Ready-made garment (RMG) has for almost two decades been Bangladesh's much-hyped economic success story, which the nation views as the cherished economic emancipation, the pride of a nation which started from a very humble, war-torn beginning when more than ten million people left completely destitute after a war of attrition were barely able to feed themselves and their families three proper meals a day.
Over the last four decades since the Independence the RMG sector has become one of the important vehicles of economic development and wellbeing of the weakest section of people--the womenfolk of the country. It is no wonder that the World Economic Forum ranks Bangladesh 9th in the comity of nations with the fastest growing economies.
RMG has greatly contributed to lifting the nation from the "economic basket case" to the status that saw a GDP (gross domestic product) growth rate of more than seven per cent in the fiscal year (FY) 2016-2017. Currently the sector employs about four million (40 lakh) workers. About 80 per cent of the RMG workers are women who, like most average women in developing nations, were dependent and reliant on others for their own sustenance. It is well-accepted by development gurus that without participation of a half of the working age population in the productive sector, no nation will ever be able to become economically sustainable. The government's stated objective of attaining the middle income country status may not be achievable without sustained growth of the RMG sector.
RMG has ensured a sustained flow of the precious foreign exchange to the coffer of the country's central bank and allayed the concerns about sustainability of the country's economy during any global volatility. RMG has fetched about 81 per cent of the export earnings of the country in the FY 2013-2014. The RMG sector, hence, arguably is the powerhouse- the face of Bangladesh's economy.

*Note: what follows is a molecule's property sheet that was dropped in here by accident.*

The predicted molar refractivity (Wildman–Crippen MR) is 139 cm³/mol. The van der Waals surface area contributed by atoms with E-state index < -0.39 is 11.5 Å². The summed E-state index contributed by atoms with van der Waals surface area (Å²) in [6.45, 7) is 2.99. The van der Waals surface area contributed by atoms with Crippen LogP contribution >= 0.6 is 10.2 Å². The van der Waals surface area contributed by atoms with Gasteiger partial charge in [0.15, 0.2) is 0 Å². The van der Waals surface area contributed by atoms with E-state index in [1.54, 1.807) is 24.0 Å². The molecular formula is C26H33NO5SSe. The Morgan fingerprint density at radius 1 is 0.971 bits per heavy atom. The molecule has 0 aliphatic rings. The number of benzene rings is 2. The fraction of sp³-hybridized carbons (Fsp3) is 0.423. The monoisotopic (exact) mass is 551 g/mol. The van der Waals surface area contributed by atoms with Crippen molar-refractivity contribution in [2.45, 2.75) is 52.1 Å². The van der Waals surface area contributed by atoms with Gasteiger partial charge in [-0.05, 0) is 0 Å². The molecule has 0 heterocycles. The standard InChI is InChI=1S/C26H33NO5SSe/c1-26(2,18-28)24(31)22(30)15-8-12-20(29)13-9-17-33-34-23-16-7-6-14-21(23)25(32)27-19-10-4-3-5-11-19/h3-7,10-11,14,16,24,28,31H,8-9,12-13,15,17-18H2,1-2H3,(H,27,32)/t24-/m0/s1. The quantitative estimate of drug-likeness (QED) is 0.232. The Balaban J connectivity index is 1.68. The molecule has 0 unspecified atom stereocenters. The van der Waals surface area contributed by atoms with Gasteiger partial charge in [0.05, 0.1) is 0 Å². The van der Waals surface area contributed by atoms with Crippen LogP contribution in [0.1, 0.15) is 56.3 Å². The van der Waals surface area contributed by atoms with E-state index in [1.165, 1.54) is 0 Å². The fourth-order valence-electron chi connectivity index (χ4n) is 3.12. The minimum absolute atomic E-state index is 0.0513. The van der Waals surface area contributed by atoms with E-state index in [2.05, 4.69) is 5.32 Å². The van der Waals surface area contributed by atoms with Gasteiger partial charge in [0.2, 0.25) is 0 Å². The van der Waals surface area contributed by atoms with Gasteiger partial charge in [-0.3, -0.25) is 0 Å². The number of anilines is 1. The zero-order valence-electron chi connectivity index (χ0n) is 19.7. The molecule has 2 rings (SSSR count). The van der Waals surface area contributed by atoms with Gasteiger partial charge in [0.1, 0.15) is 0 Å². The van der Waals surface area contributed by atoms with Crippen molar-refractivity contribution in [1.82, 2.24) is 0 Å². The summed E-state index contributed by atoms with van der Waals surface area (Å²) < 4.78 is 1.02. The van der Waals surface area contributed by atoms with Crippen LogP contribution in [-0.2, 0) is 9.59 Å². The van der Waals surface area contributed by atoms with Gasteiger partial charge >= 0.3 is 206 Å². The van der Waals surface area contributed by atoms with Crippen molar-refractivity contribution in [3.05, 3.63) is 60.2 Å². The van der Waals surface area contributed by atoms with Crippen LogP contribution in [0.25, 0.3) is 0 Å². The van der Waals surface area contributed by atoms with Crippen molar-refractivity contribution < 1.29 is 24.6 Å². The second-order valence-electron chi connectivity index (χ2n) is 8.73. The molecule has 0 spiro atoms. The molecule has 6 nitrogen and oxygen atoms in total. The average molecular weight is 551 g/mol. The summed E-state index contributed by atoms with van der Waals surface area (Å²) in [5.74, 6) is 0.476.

Yet, no matter how promising and burgeoning the industry may seem, the nation has definitely has hopes and the ever luminescent future hinged on this single industry as a substantial source of foreign exchange. In a nation where a single industry, regardless of scale and size, serves as the economic powerhouse, the economy and the livelihoods of a large number of people are at risk of slipping into poverty from which they have just graduated, throwing the nation and its future into utter despair. In history no nation which has relied on a single industry/resource to collect and provide a significant portion of foreign revenue has prospered well for a long time.
An appropriate example of this would be Venezuela, satiating its hunger and escaping from the bestial grip of economic deprivation by piling debt after debt- it was because of the nation's innate reliance on oil exports as the main source of income and provider of foreign exchange earnings.
At one point of time, with the Brent crude oil soaring to $130-$140 a barrel, it looked like Venezuela, after all the years of struggle, sitting on the world's most abundant supply of crude oil, had its merry hay days in sight, finally expecting a stabilised economy that would be able to feed its people with the proceeds from oil exports. Contrary to the dogmatic belief, the nation's economy started its long road down from the apex it had sat on- now drowning below the ocean's abyss as major economies such as China decelerated and oil prices plummeted.
Now, in its very final attempts to stop being drowned in spite of sitting on its reserves of liquid gold, Venezuela's foreign exchange volume consists of a paltry ten billion US dollars or about 8.2 billion euros. It is not intended to discourage further expansion of RMG. But Bangladesh is risking too much when its hopes and future hinge on a large share of foreign exchange earnings from the RMG sector alone.
At the top of the list is a fierce competition from other developing nations and China. Although Bangladesh may boast a large number of cheap, affordable non/semi-skilled labour, it should not go as far as to think that it is the only country that reaps such population dividends - "blood diamonds" can be found for cheap elsewhere in the world too.
Apart from China, Bangladesh must compete against the fast-growing number of looms in Vietnam, Indonesia, India, Thailand and Turkey, all of which provide "blood diamonds" for a bargain, sometimes even cheaper.